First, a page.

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Valencia: Comfortable City Living on Spain’s Mediterranean Coast

At a sidewalk café in the Plaça de Sant Jaume, patrons chat over their cafés con leche or sit reading the paper, their dogs lying patiently at their feet. Trees shade this corner of the city from the summer sun, turning the café and its little square into oases of cool, civilized tranquility. Yet mere steps away is the busy Plaça de la Verge, with its government buildings, spouting fountain, and camera-toting tourists from a dozen countries. I’ve walked to Sant Jaume along the narrow streets of the ciutat vella, the old city. At practically every corner, it seems, is a plaza, a medieval building, or a row of elegant, neo-classical facades. This is one of Europe’s largest and best-preserved historic centers; it can take days to explore it all. And after you’ve done that, there are still the many modern neighborhoods to see, with their shops, museums, concert halls, parks, and chic apartment buildings.

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Enjoy a Low Cost of Living in Portugal

Love Europe but think you can’t afford it? Think again. I recently spent some time in Portugal and was wowed by the low prices. In Portugal, you can enjoy a low cost of living similar to that in Latin America’s more developed countries…with all the benefits of European life thrown in. For instance, you can get a sit-down lunch for about $15. You can grab a sandwich for less than $5 that’s big enough for two…but why bother? As in many Latin countries, lunch is generally a proper meal in Portugal, and you can get two courses, sometimes with beverage, starting from about $10. Or have dinner in a family-style restaurant for just a little more. Like wine with that meal? No problem. You can get a glass of wine in many restaurants for $4 or so…or half a bottle for about $7. Portugal is a wine-producing country, after all, and the local product is good, plentiful, and inexpensive.

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Play Europe’s Tourist Visa Loophole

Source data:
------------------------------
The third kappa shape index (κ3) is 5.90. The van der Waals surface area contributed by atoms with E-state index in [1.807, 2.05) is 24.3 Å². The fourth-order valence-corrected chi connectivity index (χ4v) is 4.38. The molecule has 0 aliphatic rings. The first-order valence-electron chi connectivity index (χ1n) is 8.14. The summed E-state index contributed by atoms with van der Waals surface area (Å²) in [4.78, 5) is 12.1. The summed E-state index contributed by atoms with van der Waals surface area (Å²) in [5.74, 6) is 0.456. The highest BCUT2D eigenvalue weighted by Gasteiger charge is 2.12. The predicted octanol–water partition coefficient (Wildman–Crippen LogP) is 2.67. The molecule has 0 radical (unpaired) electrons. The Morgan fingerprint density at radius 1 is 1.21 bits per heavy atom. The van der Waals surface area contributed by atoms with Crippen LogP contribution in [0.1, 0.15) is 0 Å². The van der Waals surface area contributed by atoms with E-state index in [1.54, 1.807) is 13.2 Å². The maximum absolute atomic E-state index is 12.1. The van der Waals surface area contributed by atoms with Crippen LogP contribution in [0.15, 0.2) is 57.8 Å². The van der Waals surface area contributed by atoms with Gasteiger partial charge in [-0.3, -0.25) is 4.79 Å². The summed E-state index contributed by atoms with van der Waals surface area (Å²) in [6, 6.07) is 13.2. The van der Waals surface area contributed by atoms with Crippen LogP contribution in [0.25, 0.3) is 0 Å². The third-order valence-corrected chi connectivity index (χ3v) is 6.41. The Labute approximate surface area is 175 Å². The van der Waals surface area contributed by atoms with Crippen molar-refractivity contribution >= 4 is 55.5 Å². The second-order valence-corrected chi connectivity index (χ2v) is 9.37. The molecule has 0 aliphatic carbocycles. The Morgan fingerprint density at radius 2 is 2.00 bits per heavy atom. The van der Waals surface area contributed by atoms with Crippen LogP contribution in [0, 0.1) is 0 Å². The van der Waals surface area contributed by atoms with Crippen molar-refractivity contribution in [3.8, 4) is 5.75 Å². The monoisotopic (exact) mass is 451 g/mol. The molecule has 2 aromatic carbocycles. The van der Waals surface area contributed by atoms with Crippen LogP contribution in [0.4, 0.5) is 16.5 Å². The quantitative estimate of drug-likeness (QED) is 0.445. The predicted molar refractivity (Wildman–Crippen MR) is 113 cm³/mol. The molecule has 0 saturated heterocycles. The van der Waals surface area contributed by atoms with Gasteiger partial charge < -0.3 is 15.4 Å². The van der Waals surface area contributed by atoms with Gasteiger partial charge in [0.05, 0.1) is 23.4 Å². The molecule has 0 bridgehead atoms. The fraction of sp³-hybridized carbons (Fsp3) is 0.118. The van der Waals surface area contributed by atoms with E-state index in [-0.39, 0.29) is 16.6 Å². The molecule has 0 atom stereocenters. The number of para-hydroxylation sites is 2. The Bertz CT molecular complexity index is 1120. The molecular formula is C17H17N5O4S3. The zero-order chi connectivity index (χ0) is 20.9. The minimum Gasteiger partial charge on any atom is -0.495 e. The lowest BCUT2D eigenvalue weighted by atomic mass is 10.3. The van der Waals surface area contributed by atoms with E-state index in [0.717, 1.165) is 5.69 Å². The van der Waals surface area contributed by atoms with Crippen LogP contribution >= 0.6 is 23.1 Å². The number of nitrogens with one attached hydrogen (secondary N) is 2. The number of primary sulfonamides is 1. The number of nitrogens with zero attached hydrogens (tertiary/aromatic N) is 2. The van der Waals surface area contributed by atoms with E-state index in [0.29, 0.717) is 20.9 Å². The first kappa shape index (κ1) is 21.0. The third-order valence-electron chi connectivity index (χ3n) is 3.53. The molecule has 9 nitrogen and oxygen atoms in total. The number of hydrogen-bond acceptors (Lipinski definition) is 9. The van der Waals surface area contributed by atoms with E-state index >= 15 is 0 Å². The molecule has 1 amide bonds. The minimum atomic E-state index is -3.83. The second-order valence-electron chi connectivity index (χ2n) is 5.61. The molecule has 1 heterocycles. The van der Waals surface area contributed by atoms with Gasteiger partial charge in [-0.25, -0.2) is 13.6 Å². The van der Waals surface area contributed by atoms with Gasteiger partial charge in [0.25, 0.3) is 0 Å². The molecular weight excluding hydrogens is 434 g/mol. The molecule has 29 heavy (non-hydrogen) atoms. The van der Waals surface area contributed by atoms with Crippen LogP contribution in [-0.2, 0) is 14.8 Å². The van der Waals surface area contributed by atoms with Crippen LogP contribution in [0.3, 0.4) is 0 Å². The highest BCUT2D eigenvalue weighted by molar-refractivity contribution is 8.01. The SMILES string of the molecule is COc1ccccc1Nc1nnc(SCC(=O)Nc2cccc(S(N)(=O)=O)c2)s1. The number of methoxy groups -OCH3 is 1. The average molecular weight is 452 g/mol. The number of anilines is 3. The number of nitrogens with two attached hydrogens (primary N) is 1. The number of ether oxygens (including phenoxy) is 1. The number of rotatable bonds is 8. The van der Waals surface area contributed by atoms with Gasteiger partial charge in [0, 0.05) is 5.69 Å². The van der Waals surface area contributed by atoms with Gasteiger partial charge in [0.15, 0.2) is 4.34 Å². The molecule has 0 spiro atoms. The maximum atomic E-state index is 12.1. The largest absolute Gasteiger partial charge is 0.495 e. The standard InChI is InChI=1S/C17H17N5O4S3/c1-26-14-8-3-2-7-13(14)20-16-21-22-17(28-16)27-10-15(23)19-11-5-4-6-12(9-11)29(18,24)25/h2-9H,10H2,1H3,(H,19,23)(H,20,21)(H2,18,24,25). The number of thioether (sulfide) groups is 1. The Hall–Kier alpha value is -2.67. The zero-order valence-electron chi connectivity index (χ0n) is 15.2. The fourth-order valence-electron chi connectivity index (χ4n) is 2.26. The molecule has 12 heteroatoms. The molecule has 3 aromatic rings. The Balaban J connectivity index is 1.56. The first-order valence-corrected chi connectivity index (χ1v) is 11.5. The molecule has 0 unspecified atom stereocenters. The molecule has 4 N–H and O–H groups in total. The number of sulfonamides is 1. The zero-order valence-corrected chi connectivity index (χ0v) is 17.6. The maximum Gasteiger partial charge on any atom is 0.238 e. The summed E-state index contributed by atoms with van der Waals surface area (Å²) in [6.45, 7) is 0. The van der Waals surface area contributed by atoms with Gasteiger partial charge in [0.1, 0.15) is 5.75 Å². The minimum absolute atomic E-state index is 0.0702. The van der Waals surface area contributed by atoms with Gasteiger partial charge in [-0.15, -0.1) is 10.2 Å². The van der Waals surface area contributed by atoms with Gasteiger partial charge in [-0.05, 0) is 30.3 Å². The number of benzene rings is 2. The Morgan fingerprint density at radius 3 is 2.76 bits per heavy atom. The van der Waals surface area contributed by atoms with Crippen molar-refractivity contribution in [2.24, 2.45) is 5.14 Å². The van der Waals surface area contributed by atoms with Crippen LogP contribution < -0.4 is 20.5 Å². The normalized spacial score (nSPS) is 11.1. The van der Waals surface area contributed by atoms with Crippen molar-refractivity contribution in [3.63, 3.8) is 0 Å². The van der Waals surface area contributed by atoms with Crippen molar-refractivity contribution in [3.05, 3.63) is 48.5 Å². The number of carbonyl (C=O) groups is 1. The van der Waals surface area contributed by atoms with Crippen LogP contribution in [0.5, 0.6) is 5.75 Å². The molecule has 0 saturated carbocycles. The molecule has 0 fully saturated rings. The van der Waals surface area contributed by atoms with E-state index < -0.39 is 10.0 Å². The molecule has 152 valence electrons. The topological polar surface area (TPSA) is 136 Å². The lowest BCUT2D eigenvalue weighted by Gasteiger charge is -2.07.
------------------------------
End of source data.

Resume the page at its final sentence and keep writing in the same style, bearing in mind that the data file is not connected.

Do you dream of spending time in the Old World? If you’re not ready for a full-time commitment to Europe but would like to give its medieval market towns and historic cities a try than I have a hop-in/hop-out solution. Maybe you don’t want to give up ties in North America and prefer to live abroad only part-time. Some folks don’t want to take on the tax burden that can come with residence in some European countries like France and Spain. Still others just don’t want to fill out the paperwork. But part-time living in Europe, on a simple tourist visa, is pretty much obligation-free for North Americans. The only trick: You can’t overstay your welcome. So like other North Americans who spend part of the year in Europe, I’ve learned to count how many days I can legally stay, and I plan out my trips like a battle marshal.

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Enjoy Big-City Life With Laidback Charm in Málaga, Spain

At 2,800 years old, Málaga is one of the oldest cities in the world. Founded by the Phoenicians in about 770 BCE, it’s been inhabited by half-a-dozen major civilizations since then. As a result, it offers plenty for the history buff. Just past the Roman amphitheater is the Alcazaba, the medieval Moorish quarter. And you can take a bus up to the Gibralfaro, the Moorish-era fortress sitting above the city that offers one of the best views around.

Malaga, Spain

The Best of Coastal Living in Málaga, Spain

Happily, the best of the “old” Málaga remains, as well. The sun still shines, there are miles of seaside, winter temperatures are balmy (days average 63 F in January), and sea breezes still blow off the Mediterranean, cooling the hot summer days. And Málaga is still cheerful and vibrant, oozing its trademark Andalusian charm. Best of all, it remains a very Spanish city, even in the prime tourist areas. So if you enjoy big-city life with laidback charm and a side of seashore, give Málaga a whirl. You can even get by in English.

Puerto Vallarta, Mexico

Moving to Mexico? Where to Meet Other Expats